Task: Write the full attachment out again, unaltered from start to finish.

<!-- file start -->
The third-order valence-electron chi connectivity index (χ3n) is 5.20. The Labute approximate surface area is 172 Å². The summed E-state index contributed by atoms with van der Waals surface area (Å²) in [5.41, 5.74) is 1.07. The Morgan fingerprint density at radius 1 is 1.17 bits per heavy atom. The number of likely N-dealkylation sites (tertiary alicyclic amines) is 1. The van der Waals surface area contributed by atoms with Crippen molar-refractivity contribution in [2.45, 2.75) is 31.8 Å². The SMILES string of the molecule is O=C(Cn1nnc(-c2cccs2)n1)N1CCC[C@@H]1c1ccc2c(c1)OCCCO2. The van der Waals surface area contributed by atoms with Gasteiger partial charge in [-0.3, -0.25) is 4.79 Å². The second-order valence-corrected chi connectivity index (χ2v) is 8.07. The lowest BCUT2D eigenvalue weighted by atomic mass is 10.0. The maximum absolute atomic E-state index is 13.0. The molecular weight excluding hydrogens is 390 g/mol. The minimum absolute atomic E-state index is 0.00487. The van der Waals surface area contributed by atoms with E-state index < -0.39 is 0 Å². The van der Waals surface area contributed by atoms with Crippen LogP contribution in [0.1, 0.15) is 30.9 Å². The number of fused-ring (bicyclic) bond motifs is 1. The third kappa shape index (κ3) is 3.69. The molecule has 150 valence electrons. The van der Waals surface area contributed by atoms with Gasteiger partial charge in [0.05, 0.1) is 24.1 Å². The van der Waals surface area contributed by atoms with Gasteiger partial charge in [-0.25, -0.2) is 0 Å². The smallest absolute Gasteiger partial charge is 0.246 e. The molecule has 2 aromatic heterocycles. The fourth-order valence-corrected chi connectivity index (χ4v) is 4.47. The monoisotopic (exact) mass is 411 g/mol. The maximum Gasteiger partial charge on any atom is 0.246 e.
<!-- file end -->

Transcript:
The third-order valence-electron chi connectivity index (χ3n) is 5.20. The Labute approximate surface area is 172 Å². The summed E-state index contributed by atoms with van der Waals surface area (Å²) in [5.41, 5.74) is 1.07. The Morgan fingerprint density at radius 1 is 1.17 bits per heavy atom. The number of likely N-dealkylation sites (tertiary alicyclic amines) is 1. The van der Waals surface area contributed by atoms with Crippen molar-refractivity contribution in [2.45, 2.75) is 31.8 Å². The SMILES string of the molecule is O=C(Cn1nnc(-c2cccs2)n1)N1CCC[C@@H]1c1ccc2c(c1)OCCCO2. The van der Waals surface area contributed by atoms with Gasteiger partial charge in [-0.3, -0.25) is 4.79 Å². The second-order valence-corrected chi connectivity index (χ2v) is 8.07. The lowest BCUT2D eigenvalue weighted by atomic mass is 10.0. The maximum absolute atomic E-state index is 13.0. The molecular weight excluding hydrogens is 390 g/mol. The minimum absolute atomic E-state index is 0.00487. The van der Waals surface area contributed by atoms with E-state index < -0.39 is 0 Å². The van der Waals surface area contributed by atoms with Crippen LogP contribution in [0.1, 0.15) is 30.9 Å². The number of fused-ring (bicyclic) bond motifs is 1. The third kappa shape index (κ3) is 3.69. The molecule has 150 valence electrons. The van der Waals surface area contributed by atoms with Gasteiger partial charge in [0.05, 0.1) is 24.1 Å². The van der Waals surface area contributed by atoms with Gasteiger partial charge in [-0.25, -0.2) is 0 Å². The smallest absolute Gasteiger partial charge is 0.246 e. The molecule has 2 aromatic heterocycles. The fourth-order valence-corrected chi connectivity index (χ4v) is 4.47. The monoisotopic (exact) mass is 411 g/mol. The maximum Gasteiger partial charge on any atom is 0.246 e.